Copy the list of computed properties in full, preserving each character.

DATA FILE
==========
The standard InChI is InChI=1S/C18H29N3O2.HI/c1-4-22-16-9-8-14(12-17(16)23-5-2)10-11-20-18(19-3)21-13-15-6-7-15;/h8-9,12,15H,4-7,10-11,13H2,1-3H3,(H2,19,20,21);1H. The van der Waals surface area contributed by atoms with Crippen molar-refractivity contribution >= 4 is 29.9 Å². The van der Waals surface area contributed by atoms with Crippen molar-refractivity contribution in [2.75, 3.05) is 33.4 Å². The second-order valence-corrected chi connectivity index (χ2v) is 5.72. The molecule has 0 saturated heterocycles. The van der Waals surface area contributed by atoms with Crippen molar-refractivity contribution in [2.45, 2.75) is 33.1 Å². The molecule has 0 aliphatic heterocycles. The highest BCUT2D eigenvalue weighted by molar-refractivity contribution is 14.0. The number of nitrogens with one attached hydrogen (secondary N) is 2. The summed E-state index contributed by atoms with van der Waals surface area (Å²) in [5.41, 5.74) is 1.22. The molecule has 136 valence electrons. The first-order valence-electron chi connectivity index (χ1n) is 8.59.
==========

The standard InChI is InChI=1S/C18H29N3O2.HI/c1-4-22-16-9-8-14(12-17(16)23-5-2)10-11-20-18(19-3)21-13-15-6-7-15;/h8-9,12,15H,4-7,10-11,13H2,1-3H3,(H2,19,20,21);1H. The van der Waals surface area contributed by atoms with Crippen molar-refractivity contribution >= 4 is 29.9 Å². The van der Waals surface area contributed by atoms with Crippen molar-refractivity contribution in [2.75, 3.05) is 33.4 Å². The second-order valence-corrected chi connectivity index (χ2v) is 5.72. The molecule has 0 saturated heterocycles. The van der Waals surface area contributed by atoms with Crippen molar-refractivity contribution in [2.45, 2.75) is 33.1 Å². The molecule has 0 aliphatic heterocycles. The highest BCUT2D eigenvalue weighted by molar-refractivity contribution is 14.0. The number of nitrogens with one attached hydrogen (secondary N) is 2. The summed E-state index contributed by atoms with van der Waals surface area (Å²) in [5.41, 5.74) is 1.22. The molecule has 136 valence electrons. The first-order valence-electron chi connectivity index (χ1n) is 8.59.